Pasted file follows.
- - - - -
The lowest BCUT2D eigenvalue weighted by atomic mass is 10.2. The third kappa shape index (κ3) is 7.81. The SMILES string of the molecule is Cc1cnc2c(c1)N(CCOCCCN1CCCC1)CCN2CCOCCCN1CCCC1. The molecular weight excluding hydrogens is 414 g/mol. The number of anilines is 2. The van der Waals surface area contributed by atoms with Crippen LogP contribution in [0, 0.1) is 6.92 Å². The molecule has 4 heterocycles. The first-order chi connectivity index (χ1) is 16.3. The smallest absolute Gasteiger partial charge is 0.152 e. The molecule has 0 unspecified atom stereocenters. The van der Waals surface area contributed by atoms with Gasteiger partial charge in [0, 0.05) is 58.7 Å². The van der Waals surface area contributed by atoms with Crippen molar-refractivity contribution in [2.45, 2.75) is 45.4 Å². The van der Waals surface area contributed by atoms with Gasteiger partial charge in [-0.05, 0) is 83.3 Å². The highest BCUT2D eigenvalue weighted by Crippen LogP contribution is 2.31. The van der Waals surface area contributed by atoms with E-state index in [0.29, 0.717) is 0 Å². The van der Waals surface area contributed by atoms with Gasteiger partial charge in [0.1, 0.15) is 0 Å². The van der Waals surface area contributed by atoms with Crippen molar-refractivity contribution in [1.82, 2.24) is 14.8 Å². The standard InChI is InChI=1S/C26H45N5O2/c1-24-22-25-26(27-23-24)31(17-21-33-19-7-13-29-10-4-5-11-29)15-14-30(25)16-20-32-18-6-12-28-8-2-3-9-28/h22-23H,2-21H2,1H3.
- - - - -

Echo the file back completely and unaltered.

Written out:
The lowest BCUT2D eigenvalue weighted by atomic mass is 10.2. The third kappa shape index (κ3) is 7.81. The SMILES string of the molecule is Cc1cnc2c(c1)N(CCOCCCN1CCCC1)CCN2CCOCCCN1CCCC1. The molecular weight excluding hydrogens is 414 g/mol. The number of anilines is 2. The van der Waals surface area contributed by atoms with Crippen LogP contribution in [0, 0.1) is 6.92 Å². The molecule has 4 heterocycles. The first-order chi connectivity index (χ1) is 16.3. The smallest absolute Gasteiger partial charge is 0.152 e. The molecule has 0 unspecified atom stereocenters. The van der Waals surface area contributed by atoms with Gasteiger partial charge in [0, 0.05) is 58.7 Å². The van der Waals surface area contributed by atoms with Crippen molar-refractivity contribution in [2.45, 2.75) is 45.4 Å². The van der Waals surface area contributed by atoms with Gasteiger partial charge in [-0.05, 0) is 83.3 Å². The highest BCUT2D eigenvalue weighted by Crippen LogP contribution is 2.31. The van der Waals surface area contributed by atoms with E-state index in [0.29, 0.717) is 0 Å². The van der Waals surface area contributed by atoms with Gasteiger partial charge in [0.1, 0.15) is 0 Å². The van der Waals surface area contributed by atoms with Crippen molar-refractivity contribution in [1.82, 2.24) is 14.8 Å². The standard InChI is InChI=1S/C26H45N5O2/c1-24-22-25-26(27-23-24)31(17-21-33-19-7-13-29-10-4-5-11-29)15-14-30(25)16-20-32-18-6-12-28-8-2-3-9-28/h22-23H,2-21H2,1H3.